Thursday, February 10, 2011

Rescue the Eggs - GLADE Leadership Activity #4

As mentioned in the description of the GLADE Leaderful Model, it is necessary to present challenges which focus the group’s behavior on a common interest, in this case, a conservation issue, and propel the group’s work forward toward their collective vision of global conservation. We have chosen to name this challenging leadership activity “Rescue the Eggs” because of the scenario that we create when introducing the activity.


Materials needed include:

• One 50 foot length of rope

• 16 Ten foot sections of rope

• One 6 foot section of rope

• One coffee can

• Enough ping pong balls or reuse packing peanuts to fill the coffee can



Setting Up the Activity:

• Use the 50 foot length of rope to make a circle on the ground to represent a small pond.

• Arrange the ten foot sections of rope at equal distance around the outside of the circle.

• Fill the coffee can full of ping pong balls (or packing peanuts) and place it in the center of the circle.

• Place a small section of rope to represent a small island around the coffee can.

The Scenario:

Your group has been called to a Cypress Swamp in the White River Wildlife Refuge in Arkansas because of your combined expertise in the field of conservation. The Department of Interior has been monitoring the last remaining nesting pair of Ivory-billed Woodpeckers in the world.

The pair has just established a nest in a large tree.
Unfortunately, only a few hours ago, a tornado ripped through the area, killing the adult Ivory-bills and bringing down their nesting tree. The nest full of eggs miraculously fell on a small piece of land within the swamp. They remain undamaged, but are trapped on an island within the wetland. It is your job to rescue the remaining eggs. However, you cannot enter the water. You must use only the ropes to collectively secure the nest with all the its eggs and move them over the water to safety.

Facilitation:

It is very important when facilitating this leadership development activity that the group starts over whenever their actions cause the balls or packing peanuts (“eggs”) to fall out of the coffee can (“nest”), or if the can touches the area between the inner rope circle and the outer rope circle (“water”). In this way, individuals are gradually made more aware that their lack of input or over-input within the group is intricately linked to the success of the group effort. As a result, quieter individuals are forced to participate, often out of frustration with the powers that be within the group.  They also are forced to focus their efforts to accomplish the task.

In the summer of 2010, I used an alternative scenario of rescuing Piping Plover eggs from an island surrounded by an extremely toxic mix created by the BP Oil Spill. It provided a more convincing reason why the participants could not directly enter the water.

In all group problem solving activities, use your creativity to make up your own scenarios whenever they fit your unique ecological situation. Regardless of any unexplainable details (like toxic swamps where people can’t enter!) relating to scenarios used in leadership activities, it’s ultimately the facilitator’s job to set the parameters and even to manipulate them in order to bring about the most desirable closure to the leadership activity. The most desirable closure to any leadership exercise is a solution that develops within the group, collectively emerges from the group, and cooperatively meets the challenge of the day.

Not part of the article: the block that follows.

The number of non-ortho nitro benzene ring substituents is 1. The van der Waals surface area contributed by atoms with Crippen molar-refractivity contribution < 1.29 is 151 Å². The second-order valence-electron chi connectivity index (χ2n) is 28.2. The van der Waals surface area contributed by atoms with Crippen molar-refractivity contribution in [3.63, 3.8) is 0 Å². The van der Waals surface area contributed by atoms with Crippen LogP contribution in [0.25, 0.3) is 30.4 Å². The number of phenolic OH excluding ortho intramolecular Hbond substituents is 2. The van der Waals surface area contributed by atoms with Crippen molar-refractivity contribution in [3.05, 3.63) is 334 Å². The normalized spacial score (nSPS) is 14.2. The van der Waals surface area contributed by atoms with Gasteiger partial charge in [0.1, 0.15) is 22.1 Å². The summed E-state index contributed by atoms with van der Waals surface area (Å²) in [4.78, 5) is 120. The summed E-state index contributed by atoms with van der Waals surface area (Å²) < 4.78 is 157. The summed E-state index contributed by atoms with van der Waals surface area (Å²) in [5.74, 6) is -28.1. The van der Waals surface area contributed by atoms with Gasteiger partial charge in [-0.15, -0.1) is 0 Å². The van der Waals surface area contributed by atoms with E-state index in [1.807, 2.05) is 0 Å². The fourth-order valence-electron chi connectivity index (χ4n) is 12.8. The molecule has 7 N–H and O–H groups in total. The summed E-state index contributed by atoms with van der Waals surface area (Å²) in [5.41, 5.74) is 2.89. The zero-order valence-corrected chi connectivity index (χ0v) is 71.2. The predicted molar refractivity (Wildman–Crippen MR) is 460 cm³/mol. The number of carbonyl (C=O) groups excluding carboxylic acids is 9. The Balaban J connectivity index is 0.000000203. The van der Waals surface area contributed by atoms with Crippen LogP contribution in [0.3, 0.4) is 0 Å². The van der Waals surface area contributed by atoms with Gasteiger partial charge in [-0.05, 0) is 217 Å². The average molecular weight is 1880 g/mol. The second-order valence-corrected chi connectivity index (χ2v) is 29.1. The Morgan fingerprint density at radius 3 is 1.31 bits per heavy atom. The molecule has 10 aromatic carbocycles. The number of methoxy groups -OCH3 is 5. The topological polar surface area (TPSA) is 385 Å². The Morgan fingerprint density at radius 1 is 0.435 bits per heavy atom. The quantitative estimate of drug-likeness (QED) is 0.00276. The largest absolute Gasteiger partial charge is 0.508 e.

During the processing and debriefing after the completion of the activity, be sure to discuss the importance of careful planning prior to any group action. This stage of careful planning can do much to reduce the errors associated with impulsive and non-research based conservation policy. As is the case with the alleged Ivory-billed Woodpecker or the Piping Plover, there is little room for error when collective action is taken to restore a habitat or to save a species from extinction. It is imperative that these future conservation leaders learn to use the latest scientific findings to foolproof their best intentions, as the disastrous effects of the introduction of invasive species in habitat management plans of the past is well documented.
Even more important than the cognitive knowledge that is transferred during these leadership activities is the attention that must be paid to the dynamic human interactions that play out while the group is meeting the challenge. A skilled facilitator moves the group forward not by ignoring social and emotional barriers to effective communication within the group, but by addressing them individually, validating individual feelings and experiences, and finally, reinforcing the value of each and every individual so that the best solution to the challenge is uncovered.

It is when every individual senses the necessity and the power of his/her own contribution to the cause that the synergy of a successful coalition emerges.

2 comments:

Bethany said...

I did a similar activity with the zones of a pond. They had to get a tennis ball into the can, one each to represent the various zones. All the zones must be present or the pond ecosystem will not function properly. The kids I did it with were 5th graders in Chicago. It was fun to see how many teachers would slide up next to me to say, "Johnny has never been this focused before." I would look at them as ask if he'd ever been allowed to lead.

Greg said...

@Bethany,
Thanks for coming by and for sharing. I'd like to see that activity in action! We do struggle with the concept of leadership (not synonomous with boss) and the idea of empowering others different from ourselves in our society, even in families like you mention. It's like we do not know or recognize that our species evolved in a social context, and we survived by working together, all contributing uniquely to the common goal of surviving.